Doug Fuller Discusses His Book “Paper Tigers, Hidden Dragons”

Doug Fuller Discusses His Book “Paper Tigers, Hidden Dragons”


Because of my past research on Taiwan
and Korea when I looked at China at first, I expected to find a similar sort
of state-lead successful industrial development path. What is interesting is
that I did not find that. I spent a fair amount of time looking for that and I
could not really find strong success cases. But the central puzzle then, of
this book, is there’s lots of state intervention, it didn’t work and yet
China’s still been somewhat successful in developing its technologies in
high-tech sectors and I try to answer how they went about that in a way that
really doesn’t have to do much with a good governance market-led explanation
or a state-led explanation of development. I’m Doug Fuller and my book
is “Paper Tigers, Hidden Dragons: Firms and the Political Economy of Technological
Development in China”. the title of the book, “Paper Tigers, Hidden Dragons” basically is meant to convey the solution to this puzzle. So the Paper
Tigers are these national champions the Chinese state has tried to promote, that
basically haven’t gone anywhere. The hidden dragons are these firms that
have been neglected by the Chinese state, these hybrid firms that combine foreign
finance with China based operations that are really driving development. Sometimes
its development that the state even is forced to recognize and other times
maybe because they want to defend their policies they tried to ignore these
successful hybrid firms as much as possible. The problem with these paper
tigers are several fold. First of all, the Chinese state tends to prefer to promote
and support state-owned firms and those state-owned firms have the problem of
too much capital. They received too much support from the state-owned banking
system so they don’t really have the strong motivation that
private firms do to build their internal capacities and also because they are
vehicles for state policy they often have many other objectives assigned to
them other than improving the capabilities of the firm itself. With state procurement, basically these firms are turning further and further away
from the competitive marketplace to focus on feeding at the state trough of
procurement so it undermines any initial motivation they had for being
competitive than marketplace and this is why I also point out that it’s not only
purely state owned firms but firms that are private but become state favored
that have problems. Firms such as Lenovo because the draw of the state
procurement and state favor is so strong that it undermines their
market-based incentives. In contrast the one standout that has stayed favored and
somehow has still done well as Huawei and I would argue that’s due to their
own very peculiar strategy. They actively bucked the incentives the state gave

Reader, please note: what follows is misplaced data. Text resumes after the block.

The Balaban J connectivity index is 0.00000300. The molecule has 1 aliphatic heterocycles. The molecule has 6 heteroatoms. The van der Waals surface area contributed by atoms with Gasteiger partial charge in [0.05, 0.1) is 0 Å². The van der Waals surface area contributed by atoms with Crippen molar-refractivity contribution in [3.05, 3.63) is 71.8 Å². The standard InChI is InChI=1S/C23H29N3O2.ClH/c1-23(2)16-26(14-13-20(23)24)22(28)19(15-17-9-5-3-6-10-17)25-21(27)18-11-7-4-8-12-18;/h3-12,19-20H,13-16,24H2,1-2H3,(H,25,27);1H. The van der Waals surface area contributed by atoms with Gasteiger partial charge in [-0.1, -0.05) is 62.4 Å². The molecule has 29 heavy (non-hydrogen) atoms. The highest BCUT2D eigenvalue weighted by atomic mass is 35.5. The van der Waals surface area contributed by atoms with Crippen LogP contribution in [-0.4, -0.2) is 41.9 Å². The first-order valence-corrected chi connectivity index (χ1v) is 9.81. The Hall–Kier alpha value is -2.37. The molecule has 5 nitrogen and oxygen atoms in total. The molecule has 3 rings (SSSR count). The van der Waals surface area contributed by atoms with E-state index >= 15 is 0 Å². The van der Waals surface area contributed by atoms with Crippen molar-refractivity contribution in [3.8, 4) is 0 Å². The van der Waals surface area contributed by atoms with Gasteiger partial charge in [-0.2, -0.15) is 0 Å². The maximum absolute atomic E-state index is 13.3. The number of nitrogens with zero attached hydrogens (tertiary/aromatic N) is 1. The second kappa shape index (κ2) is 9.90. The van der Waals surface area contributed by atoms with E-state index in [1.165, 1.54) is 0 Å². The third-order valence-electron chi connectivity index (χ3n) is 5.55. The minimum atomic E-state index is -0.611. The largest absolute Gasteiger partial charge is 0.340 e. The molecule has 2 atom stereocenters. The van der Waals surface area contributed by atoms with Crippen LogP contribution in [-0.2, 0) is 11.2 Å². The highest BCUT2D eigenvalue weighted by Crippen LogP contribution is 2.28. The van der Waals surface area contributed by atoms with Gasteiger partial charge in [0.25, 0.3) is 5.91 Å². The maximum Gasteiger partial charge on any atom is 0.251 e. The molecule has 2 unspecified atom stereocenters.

them to just focus on procurement and from a very early stage sought out
competition abroad. Did not really try to engage the state in these big state
sponsored projects such as td-scdma for telecommunications standards and instead
tried to compete on their own even while enjoying some state support. In contrast to these state favored firms that not only had state protected markets but
access to very cheap capital that padded their bottom lines essentially, the
hybrid firms had to do it all on their own. If they had access to capital it was
from foreign venture capital firms that were looking to make a return, they were
on much stricter terms and they had to find competitive market places to
compete in. They weren’t typically able to enter the
state procurement chains. In fact a lot of the hybrids ultimately were very
foreign market oriented precisely because that’s where the market
opportunities were. The market in China was so skewed by state favoritism
towards the state-owned firms and a few others. Why do these hybrids matter at
all for China or for how we think about the world? Well first of all these
hybrids matter because when you are assessing the performance of Chinese
firms you have to really figure out how they fit within China itself. If these
firms are very close to the state probably they’re under an incentive
structure that won’t work very well in these rapid high-tech industries. You’re
much better off finding successful firms who adopt this hybrid structure. Second
of all there are a lot of implications here for what type of policies China
should embark upon. Thus far unfortunately China seems to be doubling
down on focusing most of its industrial policy efforts on these favored firms,
particularly state-owned firms and not incorporating hybrid or even just small
private enterprises into a lot of their policymaking.
This suggests that China’s industrial policy will continue to remain
ineffective.

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